Wednesday, June 29, 2011

Why null ain't necessarily dull

This post was chosen as an Editor's Selection for ResearchBlogging.org

Something slightly unusual happened this week. In a paper in the journal Vision Research, Simon Baron-Cohen and colleagues reported that they had found no statistically significant difference between the visual acuity of individuals with and without autism.

The study was a follow-up to a 2009 paper that claimed to show enhanced (or "eagle-eyed") visual acuity in autism. Following two particularly damning commentaries by experts in vision science, the Baron-Cohen group got together with the critics, fixed up the problems with the study, and tried to replicate their original findings. They failed.

While it's slightly concerning that the original study ever made it to publication, it's heartening that the authors took the criticism seriously, the concerns were addressed, and the scientific record was set straight fairly quickly. This is how science is supposed to work. But it's something that happens all too rarely.

In a brilliant piece in last weekend's New York Times, Carl Zimmer highlighted the difficulty science has in correcting itself. Wrong hypotheses are, in principle, there to be disproven but it's not always that straightforward in reality. In particular, as Zimmer points out, scientists are under various pressures to investigate new hypotheses and report novel findings rather than revisit their own or other people's old studies and replicate (or not) their results. And many journals have a policy of not publishing replication studies, even if the outcomes should lead to a complete reassessment of the original study's conclusions. 

There is, however, a deeper problem that Zimmer doesn’t really go into.

Most of the time, at least in the fields of science I'm familiar with, we’re in the business of null hypothesis testing. We're looking for an effect - a difference between two conditions of an experiment or two populations of people, or a correlation between two variables. But we test this effect statistically by seeing how likely it is that we would have made the observations we did if our hypothesis was wrong and there wasn’t an effect at all. If the tests suggest that it’s unlikely that this null hypothesis can account for the data, we conclude that there was an effect.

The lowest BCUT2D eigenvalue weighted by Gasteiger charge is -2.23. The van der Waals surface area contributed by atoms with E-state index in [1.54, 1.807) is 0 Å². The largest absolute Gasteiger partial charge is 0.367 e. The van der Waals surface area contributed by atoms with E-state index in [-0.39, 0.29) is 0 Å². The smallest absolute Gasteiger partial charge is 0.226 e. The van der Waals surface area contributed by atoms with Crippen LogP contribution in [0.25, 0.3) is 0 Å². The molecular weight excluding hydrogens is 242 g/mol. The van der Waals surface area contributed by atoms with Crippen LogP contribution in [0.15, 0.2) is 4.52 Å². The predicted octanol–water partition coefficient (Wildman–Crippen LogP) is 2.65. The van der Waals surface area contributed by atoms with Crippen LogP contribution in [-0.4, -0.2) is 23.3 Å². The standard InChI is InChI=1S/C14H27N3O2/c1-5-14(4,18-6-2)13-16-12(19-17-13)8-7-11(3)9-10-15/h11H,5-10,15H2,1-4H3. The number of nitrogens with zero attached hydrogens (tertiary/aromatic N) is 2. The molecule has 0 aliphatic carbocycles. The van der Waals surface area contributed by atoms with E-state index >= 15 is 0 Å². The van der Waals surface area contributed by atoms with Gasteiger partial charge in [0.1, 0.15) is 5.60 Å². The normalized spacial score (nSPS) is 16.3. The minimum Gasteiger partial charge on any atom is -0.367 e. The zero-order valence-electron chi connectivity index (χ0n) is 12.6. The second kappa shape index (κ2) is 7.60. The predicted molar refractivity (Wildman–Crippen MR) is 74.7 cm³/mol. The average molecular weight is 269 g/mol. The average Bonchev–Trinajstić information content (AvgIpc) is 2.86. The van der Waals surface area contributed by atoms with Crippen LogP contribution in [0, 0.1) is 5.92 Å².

The criteria are deliberately strict. By convention, there has to be less than a 5% chance that the null hypothesis can explain your data before you can confidently conclude that an effect exists. This is supposed to minimize the occurrence of people making grand claims based on small effects that could easily have come about purely by chance. But the problem is that it doesn’t work in reverse. If you don’t find a statistically significant effect, you can’t be confident that there isn’t one. Reviewers know this. Editors know this. Researchers know that reviewers and editors know this. Rather than being conservative, null hypothesis testing actually biases the whole scientific process towards spurious effects entering the literature and biases against publication of follow-up studies that don't show such an effect. Failure to reject the null hypothesis is seen as just that - a failure.

This is something with which I'm well acquainted. My PhD was essentially a series of failures to replicate.  To cut a very long story very short, a bunch of studies in the mid 90s had apparently shown that, during memory tasks, people with Williams syndrome rely less on the meanings of words and more on their sounds. I identified a number of alternative explanations for these results and, like a good little scientist, designed some experiments to rule them out. Lo and behold, all the group differences disappeared.